U.S. agricultural proposal violates WTO rules, says Mexico
Cuarto de Junto is a group of experts from the private sector that accompany the Mexican government's negotiation group.
"The provisions of the WTO say that, in these cases, one must consider the generality of the industry that produces a product. Trying to limit the number of producers or a time of the year when this happens is contrary to the provisions of the WTO," he added.
Currently, there are two principles that define the domestic industry's ability to carry out investigations for dumping or subsidies: the calendar year (which can cover several cycles, as in the case of sugar) and the national production (in the case of Mexico, its 32 entities).
The United States claims that investigations of unfair trade practices can be carried out with data from each season, i.e. the period from planting to harvest, for example, corn, four months, or berries, two months. In addition, they ask that production be considered by region, for example, only from Michoacan and Jalisco in a certain product.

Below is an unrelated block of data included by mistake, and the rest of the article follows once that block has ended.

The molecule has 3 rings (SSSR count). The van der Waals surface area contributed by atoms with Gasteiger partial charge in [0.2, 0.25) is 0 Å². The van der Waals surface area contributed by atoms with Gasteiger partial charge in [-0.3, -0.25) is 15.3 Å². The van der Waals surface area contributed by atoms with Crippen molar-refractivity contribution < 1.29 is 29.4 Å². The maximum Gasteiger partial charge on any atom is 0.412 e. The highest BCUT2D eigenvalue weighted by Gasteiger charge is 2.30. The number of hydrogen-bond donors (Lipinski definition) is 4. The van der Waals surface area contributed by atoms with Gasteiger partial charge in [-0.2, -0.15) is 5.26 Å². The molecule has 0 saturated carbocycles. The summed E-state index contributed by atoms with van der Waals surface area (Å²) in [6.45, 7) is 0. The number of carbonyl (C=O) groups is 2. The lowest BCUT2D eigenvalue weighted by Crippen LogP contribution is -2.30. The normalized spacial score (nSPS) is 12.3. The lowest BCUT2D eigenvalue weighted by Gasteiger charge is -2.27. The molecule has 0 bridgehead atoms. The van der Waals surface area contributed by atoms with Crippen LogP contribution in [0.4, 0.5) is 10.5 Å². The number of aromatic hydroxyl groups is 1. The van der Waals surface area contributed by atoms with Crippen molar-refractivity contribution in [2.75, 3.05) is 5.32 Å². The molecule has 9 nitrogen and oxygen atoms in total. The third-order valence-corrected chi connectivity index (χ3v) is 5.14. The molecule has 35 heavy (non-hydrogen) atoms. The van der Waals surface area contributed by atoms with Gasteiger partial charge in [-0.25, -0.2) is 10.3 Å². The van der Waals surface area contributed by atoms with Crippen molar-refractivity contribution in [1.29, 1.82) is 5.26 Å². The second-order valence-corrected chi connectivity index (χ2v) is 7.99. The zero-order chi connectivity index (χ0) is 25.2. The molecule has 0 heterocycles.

"People consume tomatoes, carrots, melons, and apples throughout the year. If I lower that standard to determine a time of year, I would be facilitating that a group of producers, and not the national industry as stated by the WTO, could present a case of dumping," Salinas argued.
This list includes perishable goods in which Mexico has an export strength, such as mangoes, tomatoes, strawberries, avocados, citrus fruits, papayas, watermelons, and berries.
"Furthermore, there also are other technicalities to take into consideration. For example, the price of seasonal products changes a lot. It's something that happens a lot in Mexico with chili, avocado, and lemon.
"Sometimes they cost five pesos, sometimes 80. That also has to be done through the mechanisms of the period under investigation, which generally covers a full year," Salinas added. ■